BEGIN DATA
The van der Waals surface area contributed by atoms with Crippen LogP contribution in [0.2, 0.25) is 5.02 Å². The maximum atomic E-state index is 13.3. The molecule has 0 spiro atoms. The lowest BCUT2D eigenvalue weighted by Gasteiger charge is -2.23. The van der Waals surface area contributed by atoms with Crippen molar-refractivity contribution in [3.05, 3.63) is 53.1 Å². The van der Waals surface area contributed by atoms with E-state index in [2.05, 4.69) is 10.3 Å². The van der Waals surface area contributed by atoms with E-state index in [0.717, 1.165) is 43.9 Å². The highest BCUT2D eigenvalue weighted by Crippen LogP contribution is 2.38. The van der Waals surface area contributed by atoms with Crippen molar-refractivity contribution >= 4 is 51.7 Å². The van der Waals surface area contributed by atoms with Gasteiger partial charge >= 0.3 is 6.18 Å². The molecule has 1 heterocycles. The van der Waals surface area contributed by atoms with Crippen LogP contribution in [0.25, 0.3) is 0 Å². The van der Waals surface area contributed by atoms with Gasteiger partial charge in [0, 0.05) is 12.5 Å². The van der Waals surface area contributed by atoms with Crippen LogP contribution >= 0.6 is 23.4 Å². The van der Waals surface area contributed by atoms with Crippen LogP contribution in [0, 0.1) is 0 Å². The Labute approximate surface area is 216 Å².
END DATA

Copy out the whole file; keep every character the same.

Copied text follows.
The van der Waals surface area contributed by atoms with Crippen LogP contribution in [0.2, 0.25) is 5.02 Å². The maximum atomic E-state index is 13.3. The molecule has 0 spiro atoms. The lowest BCUT2D eigenvalue weighted by Gasteiger charge is -2.23. The van der Waals surface area contributed by atoms with Crippen molar-refractivity contribution in [3.05, 3.63) is 53.1 Å². The van der Waals surface area contributed by atoms with E-state index in [2.05, 4.69) is 10.3 Å². The van der Waals surface area contributed by atoms with E-state index in [0.717, 1.165) is 43.9 Å². The highest BCUT2D eigenvalue weighted by Crippen LogP contribution is 2.38. The van der Waals surface area contributed by atoms with Crippen molar-refractivity contribution >= 4 is 51.7 Å². The van der Waals surface area contributed by atoms with Gasteiger partial charge >= 0.3 is 6.18 Å². The molecule has 1 heterocycles. The van der Waals surface area contributed by atoms with Crippen LogP contribution in [0.25, 0.3) is 0 Å². The van der Waals surface area contributed by atoms with Gasteiger partial charge in [0, 0.05) is 12.5 Å². The van der Waals surface area contributed by atoms with Crippen LogP contribution >= 0.6 is 23.4 Å². The van der Waals surface area contributed by atoms with Crippen LogP contribution in [0, 0.1) is 0 Å². The Labute approximate surface area is 216 Å².